The impact of the collision caused my mother’s car to skid across the median into oncoming traffic where the passenger side of my mother’s car was again struck by another oncoming truck. My mother, Mary, and my daughter, Da’Ja, died instantly at the scene of the crash. My cousin, r, Christina,was taken to Orlando Regional Medical Center where she died two hours later. The driver admitted that he had been drinking and was tested for driving while under the influence, for which he tested positive with a Blood Alcohol Concentration above the legal limit. He and his wife were uninjured and his wife had not been drinking at all.

Due to improper sealing of his bloodwork confirming his BAC over the limit, he was only convicted of a DWI misdemeanor and sentenced to probation.

My daughter Da’Ja was a seven-year-old, rising 2nd grade honor student who loved Mickey Mouse and singing. My cousin Christina was a 12-year-old rising 7th grade honor student, who was very artistic and also loved to sing. My mother, Mar,y was 56 years old and a loving mother, grandmother, a favorite aunt to almost all of her nieces and nephews, a dynamic nurse and a devoted woman of God.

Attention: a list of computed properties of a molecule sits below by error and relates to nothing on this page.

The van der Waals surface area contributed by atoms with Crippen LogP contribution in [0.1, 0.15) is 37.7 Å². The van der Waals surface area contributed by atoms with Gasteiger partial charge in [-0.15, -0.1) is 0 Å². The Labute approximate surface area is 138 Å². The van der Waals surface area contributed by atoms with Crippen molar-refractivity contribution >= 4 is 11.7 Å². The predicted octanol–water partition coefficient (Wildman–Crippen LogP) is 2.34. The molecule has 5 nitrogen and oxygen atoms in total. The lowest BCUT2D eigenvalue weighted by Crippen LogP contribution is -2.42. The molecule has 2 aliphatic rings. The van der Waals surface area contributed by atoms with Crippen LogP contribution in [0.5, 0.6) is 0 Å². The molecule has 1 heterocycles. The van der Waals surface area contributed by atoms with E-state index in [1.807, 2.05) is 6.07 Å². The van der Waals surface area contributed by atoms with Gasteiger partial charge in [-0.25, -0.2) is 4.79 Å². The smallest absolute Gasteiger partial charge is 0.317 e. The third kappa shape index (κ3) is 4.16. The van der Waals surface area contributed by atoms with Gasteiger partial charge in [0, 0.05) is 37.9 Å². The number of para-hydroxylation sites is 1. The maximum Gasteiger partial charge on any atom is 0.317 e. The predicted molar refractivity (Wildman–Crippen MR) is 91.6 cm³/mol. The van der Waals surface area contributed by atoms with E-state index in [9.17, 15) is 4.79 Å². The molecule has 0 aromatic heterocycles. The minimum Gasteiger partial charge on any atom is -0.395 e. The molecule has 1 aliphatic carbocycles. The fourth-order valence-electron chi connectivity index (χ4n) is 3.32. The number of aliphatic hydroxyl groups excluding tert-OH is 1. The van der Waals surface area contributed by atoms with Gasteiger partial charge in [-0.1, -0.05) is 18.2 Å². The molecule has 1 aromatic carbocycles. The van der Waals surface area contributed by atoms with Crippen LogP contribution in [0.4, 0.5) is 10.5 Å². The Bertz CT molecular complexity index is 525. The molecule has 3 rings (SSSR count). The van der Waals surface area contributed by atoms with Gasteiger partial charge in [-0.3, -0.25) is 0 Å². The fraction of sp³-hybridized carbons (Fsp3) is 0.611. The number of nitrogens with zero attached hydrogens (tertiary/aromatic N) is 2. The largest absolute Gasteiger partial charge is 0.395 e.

What I remember most the night of the crash was being devastated from the news that my mother  was given a prognosis of two years to live and those years were taken away. I have never known a greater pain than losing a parent and a child at the same time during a time that was meant for family and celebration.

Thirteen years later, we are in a constant state of healing. Every time a family reunion occurs or the Fourth of July comes around, we are reminded of the tragedy we endured. My family and I have a strong faith in God and personally, I have come to accept what has happened and even forgiven the driver, but that does not negate the fact that the crash was senseless. The actions of the driver were senseless and thoughtless. His heartlessness to accept due punishment because of his actions and failure to apologize to our families was senseless and thoughtless.